Anthropomorphic avatars and disembodied voices have become part of everyday life in Japan. From the animated characters that bow after you complete a transaction at an automated teller machine to the phenomenal proliferation of consumer goods bearing cute faces. There is a discernable growing tendency to anthropomorphize machines. These anthropomorphic devices stand in contrast with the somewhat automated nature of many human interactions. Particularly in the behavior required of employees that work in customer service roles, which calls to mind the demand that workers must often behave as machines from which the notion of a robot originates. Based on research conducted at the National Museum of Emerging Science and Innovation in Tokyo, examples not only of how friendliness can be mechanically produced but also of new devices being imbued with functions to demonstrate their friendliness will be critically examined.

The Economic Challenges of Population Aging in Emerging Markets  [PDF]
Michael Herrmann
Modern Economy (ME) , 2014, DOI: 10.4236/me.2014.52018

Why do studies that examine population aging always come to the same conclusions? Regardless of whether these studies focus on Japan or Germany, Northern Europe or Southern Europe, the developed economies or emerging market economies, they typically suggest that countries will confront a labor shortage which undermines economic growth and that they will confront rising pension and health care costs which call for reduced health care and pension benefits. Are uniform policy recommendations justified because these countries are in fact so similar, or are they rather the result of an undifferentiated and partial analysis? This paper argues that they are the result of a household-focused analysis which fails to take into consideration the very different macroeconomic realities of different countries. From a macroeconomic perspective, this paper examines the broader economic background of emerging markets to understand whether population aging has negative effects on their economic development on the one side, and whether their economic development can cater to an increasing number of old-age dependents on the other.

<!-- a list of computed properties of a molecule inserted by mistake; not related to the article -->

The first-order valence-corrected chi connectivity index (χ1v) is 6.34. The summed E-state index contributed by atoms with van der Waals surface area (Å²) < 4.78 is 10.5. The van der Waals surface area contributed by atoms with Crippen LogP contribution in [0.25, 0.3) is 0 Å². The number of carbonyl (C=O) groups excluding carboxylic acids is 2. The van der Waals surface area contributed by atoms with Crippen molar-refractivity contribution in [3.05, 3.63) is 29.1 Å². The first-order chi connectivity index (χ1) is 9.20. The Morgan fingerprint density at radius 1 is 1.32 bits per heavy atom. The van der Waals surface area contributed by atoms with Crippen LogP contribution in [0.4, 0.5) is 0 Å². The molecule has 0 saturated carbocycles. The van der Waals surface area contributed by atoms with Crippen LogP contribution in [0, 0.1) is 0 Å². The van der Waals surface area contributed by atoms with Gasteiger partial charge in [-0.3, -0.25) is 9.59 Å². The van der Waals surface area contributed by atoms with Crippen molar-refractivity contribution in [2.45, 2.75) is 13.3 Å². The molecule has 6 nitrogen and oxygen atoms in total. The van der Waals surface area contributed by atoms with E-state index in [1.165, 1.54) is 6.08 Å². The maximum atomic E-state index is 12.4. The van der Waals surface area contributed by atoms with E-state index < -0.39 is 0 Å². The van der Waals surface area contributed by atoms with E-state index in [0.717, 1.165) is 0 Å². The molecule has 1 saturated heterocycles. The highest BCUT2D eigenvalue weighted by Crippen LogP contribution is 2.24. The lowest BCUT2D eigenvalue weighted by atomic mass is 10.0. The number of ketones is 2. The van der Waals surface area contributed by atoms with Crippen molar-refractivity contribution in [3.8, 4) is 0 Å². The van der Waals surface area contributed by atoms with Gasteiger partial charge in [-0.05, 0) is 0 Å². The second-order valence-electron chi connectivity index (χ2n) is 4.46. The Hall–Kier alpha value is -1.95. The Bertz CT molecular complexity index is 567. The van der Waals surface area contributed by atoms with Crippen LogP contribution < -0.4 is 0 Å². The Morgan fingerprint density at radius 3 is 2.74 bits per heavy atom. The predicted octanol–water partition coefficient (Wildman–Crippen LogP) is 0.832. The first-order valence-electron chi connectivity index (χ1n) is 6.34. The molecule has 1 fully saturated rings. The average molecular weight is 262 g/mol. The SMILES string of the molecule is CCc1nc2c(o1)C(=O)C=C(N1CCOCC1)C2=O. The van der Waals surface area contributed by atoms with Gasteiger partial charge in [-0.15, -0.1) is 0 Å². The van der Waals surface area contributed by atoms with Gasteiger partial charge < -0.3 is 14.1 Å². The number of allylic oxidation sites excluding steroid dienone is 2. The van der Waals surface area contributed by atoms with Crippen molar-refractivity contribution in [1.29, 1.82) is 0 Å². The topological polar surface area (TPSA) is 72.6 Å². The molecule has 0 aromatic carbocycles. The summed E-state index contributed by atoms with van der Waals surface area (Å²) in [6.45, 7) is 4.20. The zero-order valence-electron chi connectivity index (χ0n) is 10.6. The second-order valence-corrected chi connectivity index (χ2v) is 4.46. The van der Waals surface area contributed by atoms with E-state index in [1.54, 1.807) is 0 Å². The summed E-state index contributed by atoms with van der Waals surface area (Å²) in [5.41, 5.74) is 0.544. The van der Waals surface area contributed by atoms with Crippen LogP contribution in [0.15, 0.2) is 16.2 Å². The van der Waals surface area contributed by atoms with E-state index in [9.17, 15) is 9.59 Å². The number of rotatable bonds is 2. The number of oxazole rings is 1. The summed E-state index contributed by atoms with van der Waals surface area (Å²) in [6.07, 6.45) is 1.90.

The Challenge of Sustainable Development and the Imperative of Green and Inclusive Economic Growth  [PDF]
Michael Herrmann
Modern Economy (ME) , 2014, DOI: 10.4236/me.2014.52013

The greatest challenge of the century is to meet the needs of current and future generations, of a large and growing world population, while at the same time ensuring the sustainability of the natural environment. The current development model places unsustainable pressures on the natural resources—forests, land, water and the atmosphere—and causes an increasing frequency and intensity of natural and humanitarian disasters. The paper agrees with increasing evidence that business-as-usual is not an option, but it takes issues with many of the suggested policy responses. Human wellbeing is inseparably linked to economic growth, and economic growth inevitably has environmental implications. While it is impossible to decouple these linkages, countries can promote more sustainable development pathways by altering these linkages. To this end, they have three principle policy levers, which will need to complement each other: Efforts to promote more inclusive economic growth, efforts to increase resource-efficiency, and efforts to address and harness demographic changes. The paper has important implications for the discussions on sustainable development goals and the post-2015 development agenda, which takes place at the United Nations.

Is It Possible to Revitalize a Dying Language? An Examination of Attempts to Halt the Decline of Irish  [PDF]
Michael Bradley
Open Journal of Modern Linguistics (OJML) , 2014, DOI: 10.4236/ojml.2014.44047
Abstract: This paper evaluates the attempts to revitalize the indigenous language of Ireland. It examines how the number of native Irish speakers declined under British rule, and how this trend continued even after independence, when Irish was declared the country’s official language. Successive Irish governments have used two main strategies to reverse language shift. The first was to protect the small Irish speaking areas in the west of the country, the Gaeltacht. The second was to rely on schools elsewhere to produce new generations of fluent Irish speakers. By the 1970s it was apparent that neither policy was working. However since then, somewhat improbably, an increasing number of people have begun to use Irish, both inside and outside the Gaeltacht. This paper examines whether this revival constitutes reverse language shift. In particular, it asks to what extent Irish is now being passed on as a mother tongue to a new generation of children.